The good news is that Jemaah Islamiyah, the Indonesian terrorist group, has been badly damaged — as have other similar groups around the world. But if you think that the global jihad movement is a spent force, think again: according to this piece in the Straits Times, “the second generation of Muslim terrorist leaders in South-east Asia is even more hardcore than its forbear. Regional intelligence sources said that the new and younger elite of Jemaah Islamiah (JI) is imbued with the strongest commitment to the terrorist group’s cause of jihad or holy war.
“Many of them are the children of JI members and have been indoctrinated from young in the organisation’s schools. ‘They know no other reality than JI doctrines,’ one source said.
“Of the two Singaporean second-generation JI members arrested in October, one of them was the son of a JI member while the other’s father belonged to the 12,000-strong Moro Islamic Liberation Front (MILF), the largest rebel group in the Philippines.
“Among other trends which the regional intelligence sources disclosed are:
“¢ JI is still actively recruiting like-minded people in Muslim circles, more in some countries than others.
“¢ It wants to strengthen and augment the group with new blood at the top.
“¢ Indonesia is JI’s breeding ground.
“¢ Its members had hands-on training during religious clashes in Ambon and Poso in Indonesia.
“¢ The major JI training grounds are in Mindanao in the Philippines and in Kashmir.
“The major task of the second-generation leaders of JI is to spawn new terrorist cells, the sources told The Sunday Times. This is because the group, whose goal is to establish a fundamentalist Muslim state in South-east Asia, has been crippled with the arrests of several of its first-generation leaders and members.
“A significant setback was the arrest of its operations commander Hambali, the mastermind of a series of bombings in South-east Asia, including the Bali blasts in 2002 that killed over 200 people. He is the JI leader most closely linked to Khalid Sheikh Mohammad, an Al-Qaeda leader based in Karachi who once operated from the Philippines. Khalid is now in US custody.
“In a further blow to JI, 13 Malaysians and six Indonesians who were being groomed as future leaders were recently arrested in Karachi by Pakistani security forces. They belonged to the JI’s Al-Ghuraba, or foreigner, cell.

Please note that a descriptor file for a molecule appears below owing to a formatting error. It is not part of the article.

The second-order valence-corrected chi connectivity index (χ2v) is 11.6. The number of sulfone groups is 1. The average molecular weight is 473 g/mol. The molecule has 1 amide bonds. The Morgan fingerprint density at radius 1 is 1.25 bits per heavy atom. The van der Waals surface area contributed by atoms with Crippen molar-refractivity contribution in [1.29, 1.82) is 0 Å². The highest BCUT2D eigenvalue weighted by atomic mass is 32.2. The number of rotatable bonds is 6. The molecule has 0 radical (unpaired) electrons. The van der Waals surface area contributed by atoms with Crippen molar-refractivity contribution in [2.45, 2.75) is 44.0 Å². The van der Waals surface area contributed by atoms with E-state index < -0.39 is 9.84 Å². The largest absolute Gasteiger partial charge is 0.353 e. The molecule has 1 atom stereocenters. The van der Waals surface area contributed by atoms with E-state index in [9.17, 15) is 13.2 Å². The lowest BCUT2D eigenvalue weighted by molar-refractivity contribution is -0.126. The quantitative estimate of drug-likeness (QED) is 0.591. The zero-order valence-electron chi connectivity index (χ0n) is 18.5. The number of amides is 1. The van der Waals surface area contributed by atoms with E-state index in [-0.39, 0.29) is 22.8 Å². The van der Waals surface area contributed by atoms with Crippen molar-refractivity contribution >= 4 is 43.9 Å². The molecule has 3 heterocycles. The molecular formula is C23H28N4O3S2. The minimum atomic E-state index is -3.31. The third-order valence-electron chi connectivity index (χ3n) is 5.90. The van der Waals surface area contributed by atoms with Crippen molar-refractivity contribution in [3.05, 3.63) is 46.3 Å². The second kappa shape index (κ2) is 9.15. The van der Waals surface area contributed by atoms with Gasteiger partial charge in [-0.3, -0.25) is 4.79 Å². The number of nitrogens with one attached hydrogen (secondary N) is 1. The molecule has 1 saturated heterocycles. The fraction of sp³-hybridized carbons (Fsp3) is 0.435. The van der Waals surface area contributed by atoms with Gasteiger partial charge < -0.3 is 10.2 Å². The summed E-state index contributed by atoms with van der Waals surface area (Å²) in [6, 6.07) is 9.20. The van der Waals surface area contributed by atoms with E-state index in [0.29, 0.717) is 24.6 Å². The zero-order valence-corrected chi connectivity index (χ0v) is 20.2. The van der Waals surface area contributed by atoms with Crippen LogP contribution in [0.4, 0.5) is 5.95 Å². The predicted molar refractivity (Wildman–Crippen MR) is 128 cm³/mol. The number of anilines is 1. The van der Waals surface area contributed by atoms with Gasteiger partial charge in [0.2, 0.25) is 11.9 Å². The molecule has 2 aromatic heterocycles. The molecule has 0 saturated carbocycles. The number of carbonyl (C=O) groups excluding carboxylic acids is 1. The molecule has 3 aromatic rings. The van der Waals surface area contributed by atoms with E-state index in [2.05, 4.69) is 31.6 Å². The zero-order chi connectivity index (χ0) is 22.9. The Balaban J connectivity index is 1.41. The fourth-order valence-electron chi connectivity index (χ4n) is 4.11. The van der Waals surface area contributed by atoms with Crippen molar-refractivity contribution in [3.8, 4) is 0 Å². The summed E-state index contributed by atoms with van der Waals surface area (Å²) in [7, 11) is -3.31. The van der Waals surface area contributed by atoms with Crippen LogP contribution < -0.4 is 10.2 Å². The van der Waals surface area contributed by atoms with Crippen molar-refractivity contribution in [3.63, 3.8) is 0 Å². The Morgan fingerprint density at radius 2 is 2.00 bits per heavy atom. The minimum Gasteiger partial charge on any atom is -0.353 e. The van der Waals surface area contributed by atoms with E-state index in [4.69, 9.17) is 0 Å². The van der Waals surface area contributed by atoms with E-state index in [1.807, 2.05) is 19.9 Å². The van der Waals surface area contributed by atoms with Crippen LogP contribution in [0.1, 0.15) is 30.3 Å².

“Two young Singaporeans training for leadership in the same cell were arrested when they returned to the Republic. Muhammad Arif Naharudin, 20, and Muhammad Amin Mohamed Yunos, 21, were schooled in handling weapons and explosives, urban warfare and espionage in Pakistan and Afghanistan.
“Although down, JI is not out. It is actively recruiting like-minded people in Muslim circles who they think are radicals. ‘It is not just cannon fodder they are seeking,’ said an intelligence source. ‘They want to strengthen and augment the group with new blood at the top. JI has been disrupted but it is still very much alive,’ he added.
“JI leaders and members have been keeping a low profile. Its members are careful to communicate by telephone through pre-paid cards or through the Internet, including chatrooms. The JI has been neutralised in Singapore, disrupted in Malaysia and lying low in Australia. However, it is active in Indonesia and the Philippines. Indonesia is JI’s breeding ground. There, it is enmeshed with the country’s political mood.
“JI members earned their combat stripes in hands-on training in religiously-divided Ambon and Poso, where they took part in bloody clashes between Muslims and Christians. Thousands have died in these clashes. The major JI training grounds are in Mindanao in the Philippines and in Kashmir. In Mindanao, the JI runs training camps in collaboration with the MILF. Observers say Manila downplays the MILF-JI connection due to vested interests. It does not want to affect ongoing peace talks with the MILF. The challenge for the Philippines and other parties, like the United States, is to wean the MILF from the terrorists.” A large challenge indeed. (Thanks to Jean-Luc.)